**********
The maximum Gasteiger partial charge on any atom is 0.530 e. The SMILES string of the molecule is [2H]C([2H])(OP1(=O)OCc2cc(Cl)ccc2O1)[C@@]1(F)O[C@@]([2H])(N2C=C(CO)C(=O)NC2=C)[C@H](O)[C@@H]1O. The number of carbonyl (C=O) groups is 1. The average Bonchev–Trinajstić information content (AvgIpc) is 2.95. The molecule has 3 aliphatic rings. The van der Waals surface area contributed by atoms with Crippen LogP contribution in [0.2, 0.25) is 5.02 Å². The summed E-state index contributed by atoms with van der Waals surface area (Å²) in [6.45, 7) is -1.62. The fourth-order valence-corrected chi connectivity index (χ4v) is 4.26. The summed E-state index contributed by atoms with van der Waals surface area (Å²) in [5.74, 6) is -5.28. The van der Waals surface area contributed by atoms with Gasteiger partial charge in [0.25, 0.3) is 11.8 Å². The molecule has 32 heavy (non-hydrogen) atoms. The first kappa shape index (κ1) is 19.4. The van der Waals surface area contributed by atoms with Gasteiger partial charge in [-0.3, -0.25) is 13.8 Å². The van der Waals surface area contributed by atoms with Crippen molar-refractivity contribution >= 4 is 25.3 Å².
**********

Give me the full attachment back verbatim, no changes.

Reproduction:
The maximum Gasteiger partial charge on any atom is 0.530 e. The SMILES string of the molecule is [2H]C([2H])(OP1(=O)OCc2cc(Cl)ccc2O1)[C@@]1(F)O[C@@]([2H])(N2C=C(CO)C(=O)NC2=C)[C@H](O)[C@@H]1O. The number of carbonyl (C=O) groups is 1. The average Bonchev–Trinajstić information content (AvgIpc) is 2.95. The molecule has 3 aliphatic rings. The van der Waals surface area contributed by atoms with Crippen LogP contribution in [0.2, 0.25) is 5.02 Å². The summed E-state index contributed by atoms with van der Waals surface area (Å²) in [6.45, 7) is -1.62. The fourth-order valence-corrected chi connectivity index (χ4v) is 4.26. The summed E-state index contributed by atoms with van der Waals surface area (Å²) in [5.74, 6) is -5.28. The van der Waals surface area contributed by atoms with Gasteiger partial charge in [0.25, 0.3) is 11.8 Å². The molecule has 32 heavy (non-hydrogen) atoms. The first kappa shape index (κ1) is 19.4. The van der Waals surface area contributed by atoms with Gasteiger partial charge in [-0.3, -0.25) is 13.8 Å². The van der Waals surface area contributed by atoms with Crippen molar-refractivity contribution >= 4 is 25.3 Å².